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Maria Sharapova says a 2011 Wimbledon win would be biggest Grand Slam of her career

After winning Wimbledon in 2004 with an unlikely victory over Serena Williams, Maria Sharapova has won only two other Grand Slam events, and none since her 2008 shoulder surgery.

June 18, 2011|By Diane Pucin
  • Maria Sharapova practices at the All England Lawn Tennis and Croquet Club on Saturday in preparation for the Wimbledon tournament that begins Monday.
Maria Sharapova practices at the All England Lawn Tennis and Croquet Club… (Oli Scarff / Getty Images )

Reporting from Wimbledon, England

Maria Sharapova won the first of her three major championships at Wimbledon in 2004. She was 17 years old, she stunned Serena Williams, 6-1, 6-4, in the final, and it seemed as if the teenager who pounded the ball consistently and was full of confidence would collect Grand Slam titles routinely.

Sharapova is 24 now. She also owns a U.S. Open title and an Australian Open title, but the Russian has not won a major since she had shoulder surgery in 2008.

At Wimbledon, which begins Monday, Sharapova is seeded fifth. The women's draw is so wide open that Williams, despite sitting out almost a year because of injuries after she took the title here last year, is the betting favorite to win again. Sharapova is also getting strong backing.

"If I could win another Grand Slam," Sharapova said Saturday, "it would mean more than the previous ones that I have, because of the injury and everything.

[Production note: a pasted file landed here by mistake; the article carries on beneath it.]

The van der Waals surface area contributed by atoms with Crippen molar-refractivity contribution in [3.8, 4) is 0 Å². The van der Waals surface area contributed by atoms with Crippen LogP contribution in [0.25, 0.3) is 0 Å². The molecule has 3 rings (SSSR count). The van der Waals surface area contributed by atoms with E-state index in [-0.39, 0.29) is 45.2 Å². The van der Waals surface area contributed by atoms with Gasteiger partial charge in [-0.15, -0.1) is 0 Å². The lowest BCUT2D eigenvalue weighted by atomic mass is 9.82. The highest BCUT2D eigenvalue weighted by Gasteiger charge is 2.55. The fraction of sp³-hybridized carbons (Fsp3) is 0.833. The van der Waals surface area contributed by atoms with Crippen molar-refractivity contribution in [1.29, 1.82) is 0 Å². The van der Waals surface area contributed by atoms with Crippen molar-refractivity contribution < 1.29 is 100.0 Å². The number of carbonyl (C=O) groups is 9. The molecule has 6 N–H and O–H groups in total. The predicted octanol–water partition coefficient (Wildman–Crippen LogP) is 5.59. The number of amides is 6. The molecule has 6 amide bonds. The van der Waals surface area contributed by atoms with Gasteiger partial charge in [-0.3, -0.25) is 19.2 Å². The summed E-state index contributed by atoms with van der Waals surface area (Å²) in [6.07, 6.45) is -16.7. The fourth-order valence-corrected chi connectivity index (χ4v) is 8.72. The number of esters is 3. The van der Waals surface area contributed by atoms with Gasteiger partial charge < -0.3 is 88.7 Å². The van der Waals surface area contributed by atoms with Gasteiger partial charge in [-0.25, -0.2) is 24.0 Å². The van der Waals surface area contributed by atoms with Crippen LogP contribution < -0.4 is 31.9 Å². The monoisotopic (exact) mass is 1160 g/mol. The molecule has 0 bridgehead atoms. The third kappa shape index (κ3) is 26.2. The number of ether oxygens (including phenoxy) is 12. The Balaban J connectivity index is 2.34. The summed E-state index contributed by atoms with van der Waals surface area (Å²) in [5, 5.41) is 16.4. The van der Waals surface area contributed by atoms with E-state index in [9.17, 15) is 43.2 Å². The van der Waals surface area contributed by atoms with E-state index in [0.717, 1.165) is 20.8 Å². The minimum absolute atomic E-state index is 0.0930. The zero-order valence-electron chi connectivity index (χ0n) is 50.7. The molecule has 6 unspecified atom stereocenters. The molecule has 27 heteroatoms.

"You get back from that, you basically start from zero. If I do achieve that [another major win], if it's here or somewhere else, I think it would be my biggest achievement of my career."

Roof advantage

The weather forecast calls for loads of rain through Thursday, and fourth-seeded Andy Murray, a Scotsman, concedes that being the hometown favorite could be a big help.

Centre Court has a roof. Murray, along with top-seeded Rafael Nadal, second-seeded Novak Djokovic and third-seeded Roger Federer, a six-time Wimbledon champion, probably will be scheduled to play on Centre Court. So they can play while others could be twiddling thumbs in the locker room and then get stuck playing back-to-back matches later in the tournament.

"There's definitely an advantage to get your match finished, for sure," Murray said. "If you can get on and get your match done, you don't have to play back-to-back days. That's tough when you're playing best of five sets."

diane.pucin@latimes.com

twitter.com/mepucin

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